How to make a lot of money in change management

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Times are changing in the project management market. The downturn in the financial services jobs market in 2009 and 2010 led to a considerable increase in projects vacancies as financial services organisations looked for professionals who could support process improvement initiatives and drive cost efficiencies. At that time, firms were especially interested in hiring  business analysts and project managers who could fit into existing structured programmes.

Now, the market has moved on. Banks are still focused on costs, but they are also responding to regulatory demands and have been looking to hire change management specialists for their project vacancies. Roles today include anything from offshoring and nearshoring programmes and the analysis behind these, to looking at the way data is treated (in line with regulatory response) to control changes in the front office.

The knock-on effect of this is that you now need a broader skill set to work in projects than a couple of years ago. Instead of solely gathering information or data and analysing it, today’s project managers also need to be experienced at project planning, stakeholder management, risk, issue logging and milestone management. In other words, they’ll be able to work on a number of projects at any one time and to do so at both a granular/analytic and strategic level.

Unfortunately for people who have been made redundant from other areas of banking, we’re now in a market where change has reverted back to being a skill set in itself. Change management jobs are no longer going to subject matter experts who move into change management as a career change from their ‘line’ roles. .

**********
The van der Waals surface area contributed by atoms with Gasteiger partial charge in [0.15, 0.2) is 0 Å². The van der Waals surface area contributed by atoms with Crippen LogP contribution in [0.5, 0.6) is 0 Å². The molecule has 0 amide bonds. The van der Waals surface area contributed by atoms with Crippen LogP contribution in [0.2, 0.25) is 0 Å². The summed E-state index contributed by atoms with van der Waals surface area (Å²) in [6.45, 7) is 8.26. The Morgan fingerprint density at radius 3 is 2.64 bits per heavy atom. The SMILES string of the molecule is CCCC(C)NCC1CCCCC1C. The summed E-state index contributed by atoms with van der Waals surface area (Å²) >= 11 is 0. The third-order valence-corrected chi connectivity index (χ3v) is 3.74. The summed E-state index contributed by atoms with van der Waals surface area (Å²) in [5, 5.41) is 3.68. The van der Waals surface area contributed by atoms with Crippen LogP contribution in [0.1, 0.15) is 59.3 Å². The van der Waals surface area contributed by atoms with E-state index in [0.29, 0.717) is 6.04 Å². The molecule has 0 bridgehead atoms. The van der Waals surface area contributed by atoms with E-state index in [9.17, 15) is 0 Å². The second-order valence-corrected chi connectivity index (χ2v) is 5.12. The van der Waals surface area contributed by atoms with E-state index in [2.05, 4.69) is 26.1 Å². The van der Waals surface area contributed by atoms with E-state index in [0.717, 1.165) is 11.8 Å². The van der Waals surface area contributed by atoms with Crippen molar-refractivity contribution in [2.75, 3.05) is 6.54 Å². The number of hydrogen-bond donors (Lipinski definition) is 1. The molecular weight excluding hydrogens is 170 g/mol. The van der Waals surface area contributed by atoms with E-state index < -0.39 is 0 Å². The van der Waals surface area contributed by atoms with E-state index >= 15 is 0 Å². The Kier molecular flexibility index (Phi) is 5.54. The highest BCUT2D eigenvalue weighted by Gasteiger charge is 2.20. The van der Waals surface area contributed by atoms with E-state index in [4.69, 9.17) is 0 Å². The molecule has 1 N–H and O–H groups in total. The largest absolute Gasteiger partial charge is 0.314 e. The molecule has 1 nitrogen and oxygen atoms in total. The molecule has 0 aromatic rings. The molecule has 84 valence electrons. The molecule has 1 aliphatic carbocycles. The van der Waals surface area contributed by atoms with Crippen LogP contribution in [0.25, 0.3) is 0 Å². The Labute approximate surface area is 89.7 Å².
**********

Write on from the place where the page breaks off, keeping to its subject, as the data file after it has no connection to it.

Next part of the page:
The good news for people who do have change management skills is that banking employers are now interested in applying your expertise across the industry.

True change professionals are given work that plays to their strengths and – more often than not – offers excellent career development opportunities.

To secure the best change management jobs in banks, you’ll need a strong change background and process re-engineering abilities. Experience acting as an interface between technology and the business is a definite advantage. Employers  want people who can drive change and work autonomously, whilst maintaining a hands-on approach to their work. Regulatory knowledge is still highly sought-after from both a systems and process perspective, with EMIR/Dodd-Frank, FATCA and Basel III experience especially in demand.

Daily rates for change managers currently range between £500– £700 ($789-$1,104) and contract lengths and notice periods are increasing as firms look to provide improved stability. Typically, you can expect a project role to last for 6 -12 months and be on a month’s notice period.

Charlotte Dixon, is Senior Consultant in projects recruitment at recruitment firm Robert Walters in London.